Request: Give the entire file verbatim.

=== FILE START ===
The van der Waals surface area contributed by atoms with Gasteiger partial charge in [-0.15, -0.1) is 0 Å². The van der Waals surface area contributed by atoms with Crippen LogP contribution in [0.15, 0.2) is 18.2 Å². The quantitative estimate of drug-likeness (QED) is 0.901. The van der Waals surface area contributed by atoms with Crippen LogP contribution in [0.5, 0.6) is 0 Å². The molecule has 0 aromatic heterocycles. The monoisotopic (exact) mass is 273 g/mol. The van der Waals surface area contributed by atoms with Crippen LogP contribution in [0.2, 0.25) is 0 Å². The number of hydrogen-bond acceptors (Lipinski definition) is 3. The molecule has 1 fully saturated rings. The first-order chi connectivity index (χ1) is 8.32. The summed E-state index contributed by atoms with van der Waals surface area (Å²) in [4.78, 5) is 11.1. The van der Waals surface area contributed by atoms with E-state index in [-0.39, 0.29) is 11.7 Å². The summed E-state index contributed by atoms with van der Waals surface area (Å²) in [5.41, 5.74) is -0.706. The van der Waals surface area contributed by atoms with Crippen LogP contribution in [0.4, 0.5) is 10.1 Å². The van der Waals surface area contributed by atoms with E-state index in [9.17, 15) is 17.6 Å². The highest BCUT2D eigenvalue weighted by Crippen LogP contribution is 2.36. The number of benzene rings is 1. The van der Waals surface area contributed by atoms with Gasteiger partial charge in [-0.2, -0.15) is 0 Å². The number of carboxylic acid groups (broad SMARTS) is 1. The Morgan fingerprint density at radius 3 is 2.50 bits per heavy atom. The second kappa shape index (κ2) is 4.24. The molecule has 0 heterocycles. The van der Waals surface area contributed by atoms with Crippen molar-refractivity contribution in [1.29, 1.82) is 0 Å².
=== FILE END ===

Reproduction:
The van der Waals surface area contributed by atoms with Gasteiger partial charge in [-0.15, -0.1) is 0 Å². The van der Waals surface area contributed by atoms with Crippen LogP contribution in [0.15, 0.2) is 18.2 Å². The quantitative estimate of drug-likeness (QED) is 0.901. The van der Waals surface area contributed by atoms with Crippen LogP contribution in [0.5, 0.6) is 0 Å². The molecule has 0 aromatic heterocycles. The monoisotopic (exact) mass is 273 g/mol. The van der Waals surface area contributed by atoms with Crippen LogP contribution in [0.2, 0.25) is 0 Å². The number of hydrogen-bond acceptors (Lipinski definition) is 3. The molecule has 1 fully saturated rings. The first-order chi connectivity index (χ1) is 8.32. The summed E-state index contributed by atoms with van der Waals surface area (Å²) in [4.78, 5) is 11.1. The van der Waals surface area contributed by atoms with E-state index in [-0.39, 0.29) is 11.7 Å². The summed E-state index contributed by atoms with van der Waals surface area (Å²) in [5.41, 5.74) is -0.706. The van der Waals surface area contributed by atoms with Crippen LogP contribution in [0.4, 0.5) is 10.1 Å². The van der Waals surface area contributed by atoms with E-state index in [9.17, 15) is 17.6 Å². The highest BCUT2D eigenvalue weighted by Crippen LogP contribution is 2.36. The number of benzene rings is 1. The van der Waals surface area contributed by atoms with Gasteiger partial charge in [-0.2, -0.15) is 0 Å². The number of carboxylic acid groups (broad SMARTS) is 1. The Morgan fingerprint density at radius 3 is 2.50 bits per heavy atom. The second kappa shape index (κ2) is 4.24. The molecule has 0 heterocycles. The van der Waals surface area contributed by atoms with Crippen molar-refractivity contribution in [1.29, 1.82) is 0 Å².